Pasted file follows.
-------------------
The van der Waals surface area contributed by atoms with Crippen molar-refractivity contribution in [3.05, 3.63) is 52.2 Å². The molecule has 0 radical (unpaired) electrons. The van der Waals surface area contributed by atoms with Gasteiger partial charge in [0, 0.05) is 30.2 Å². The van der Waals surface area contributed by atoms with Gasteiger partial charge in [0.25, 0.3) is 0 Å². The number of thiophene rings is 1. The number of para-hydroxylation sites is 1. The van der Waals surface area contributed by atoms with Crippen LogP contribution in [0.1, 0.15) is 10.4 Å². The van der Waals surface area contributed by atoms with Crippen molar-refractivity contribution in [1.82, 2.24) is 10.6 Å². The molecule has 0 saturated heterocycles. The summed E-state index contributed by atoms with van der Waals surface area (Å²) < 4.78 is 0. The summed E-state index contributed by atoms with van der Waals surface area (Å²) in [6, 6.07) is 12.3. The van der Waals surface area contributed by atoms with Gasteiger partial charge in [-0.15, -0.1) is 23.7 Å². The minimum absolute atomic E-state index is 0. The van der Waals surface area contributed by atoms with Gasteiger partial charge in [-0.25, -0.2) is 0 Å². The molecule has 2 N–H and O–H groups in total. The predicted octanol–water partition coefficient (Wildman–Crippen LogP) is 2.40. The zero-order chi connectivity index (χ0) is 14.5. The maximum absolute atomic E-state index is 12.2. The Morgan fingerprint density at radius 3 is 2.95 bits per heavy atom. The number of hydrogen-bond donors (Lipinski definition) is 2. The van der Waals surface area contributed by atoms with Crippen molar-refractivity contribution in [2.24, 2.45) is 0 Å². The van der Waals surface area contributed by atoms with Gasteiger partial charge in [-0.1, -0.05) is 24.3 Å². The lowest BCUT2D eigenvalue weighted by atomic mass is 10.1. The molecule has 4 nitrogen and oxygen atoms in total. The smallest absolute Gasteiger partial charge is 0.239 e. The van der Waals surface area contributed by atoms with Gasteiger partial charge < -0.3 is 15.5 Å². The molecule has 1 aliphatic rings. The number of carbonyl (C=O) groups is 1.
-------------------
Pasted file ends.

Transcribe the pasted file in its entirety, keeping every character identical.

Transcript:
The van der Waals surface area contributed by atoms with Crippen molar-refractivity contribution in [3.05, 3.63) is 52.2 Å². The molecule has 0 radical (unpaired) electrons. The van der Waals surface area contributed by atoms with Gasteiger partial charge in [0, 0.05) is 30.2 Å². The van der Waals surface area contributed by atoms with Gasteiger partial charge in [0.25, 0.3) is 0 Å². The number of thiophene rings is 1. The number of para-hydroxylation sites is 1. The van der Waals surface area contributed by atoms with Crippen LogP contribution in [0.1, 0.15) is 10.4 Å². The van der Waals surface area contributed by atoms with Crippen molar-refractivity contribution in [1.82, 2.24) is 10.6 Å². The molecule has 0 saturated heterocycles. The summed E-state index contributed by atoms with van der Waals surface area (Å²) < 4.78 is 0. The summed E-state index contributed by atoms with van der Waals surface area (Å²) in [6, 6.07) is 12.3. The van der Waals surface area contributed by atoms with Gasteiger partial charge in [-0.15, -0.1) is 23.7 Å². The minimum absolute atomic E-state index is 0. The van der Waals surface area contributed by atoms with Gasteiger partial charge in [-0.25, -0.2) is 0 Å². The molecule has 2 N–H and O–H groups in total. The predicted octanol–water partition coefficient (Wildman–Crippen LogP) is 2.40. The zero-order chi connectivity index (χ0) is 14.5. The maximum absolute atomic E-state index is 12.2. The Morgan fingerprint density at radius 3 is 2.95 bits per heavy atom. The number of hydrogen-bond donors (Lipinski definition) is 2. The van der Waals surface area contributed by atoms with Crippen molar-refractivity contribution in [2.24, 2.45) is 0 Å². The van der Waals surface area contributed by atoms with Gasteiger partial charge in [-0.1, -0.05) is 24.3 Å². The lowest BCUT2D eigenvalue weighted by atomic mass is 10.1. The molecule has 4 nitrogen and oxygen atoms in total. The smallest absolute Gasteiger partial charge is 0.239 e. The van der Waals surface area contributed by atoms with Gasteiger partial charge < -0.3 is 15.5 Å². The molecule has 1 aliphatic rings. The number of carbonyl (C=O) groups is 1.